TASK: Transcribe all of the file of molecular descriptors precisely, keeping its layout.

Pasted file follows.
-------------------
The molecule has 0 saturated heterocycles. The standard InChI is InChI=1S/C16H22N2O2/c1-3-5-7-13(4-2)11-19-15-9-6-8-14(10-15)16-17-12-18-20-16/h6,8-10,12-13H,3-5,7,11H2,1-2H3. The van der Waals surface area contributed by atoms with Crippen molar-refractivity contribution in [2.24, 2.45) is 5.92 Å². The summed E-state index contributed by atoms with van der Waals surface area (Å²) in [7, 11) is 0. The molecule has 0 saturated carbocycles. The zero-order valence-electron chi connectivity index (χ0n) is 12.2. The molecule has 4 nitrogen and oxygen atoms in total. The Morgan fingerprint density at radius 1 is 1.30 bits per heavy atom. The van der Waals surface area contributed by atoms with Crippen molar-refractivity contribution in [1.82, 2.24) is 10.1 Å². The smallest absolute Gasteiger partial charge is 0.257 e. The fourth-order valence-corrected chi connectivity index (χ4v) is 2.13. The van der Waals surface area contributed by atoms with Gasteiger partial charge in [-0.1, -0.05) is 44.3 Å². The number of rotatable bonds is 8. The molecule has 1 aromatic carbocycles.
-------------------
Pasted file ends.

The molecule has 0 saturated heterocycles. The standard InChI is InChI=1S/C16H22N2O2/c1-3-5-7-13(4-2)11-19-15-9-6-8-14(10-15)16-17-12-18-20-16/h6,8-10,12-13H,3-5,7,11H2,1-2H3. The van der Waals surface area contributed by atoms with Crippen molar-refractivity contribution in [2.24, 2.45) is 5.92 Å². The summed E-state index contributed by atoms with van der Waals surface area (Å²) in [7, 11) is 0. The molecule has 0 saturated carbocycles. The zero-order valence-electron chi connectivity index (χ0n) is 12.2. The molecule has 4 nitrogen and oxygen atoms in total. The Morgan fingerprint density at radius 1 is 1.30 bits per heavy atom. The van der Waals surface area contributed by atoms with Crippen molar-refractivity contribution in [1.82, 2.24) is 10.1 Å². The smallest absolute Gasteiger partial charge is 0.257 e. The fourth-order valence-corrected chi connectivity index (χ4v) is 2.13. The van der Waals surface area contributed by atoms with Gasteiger partial charge in [-0.1, -0.05) is 44.3 Å². The number of rotatable bonds is 8. The molecule has 1 aromatic carbocycles.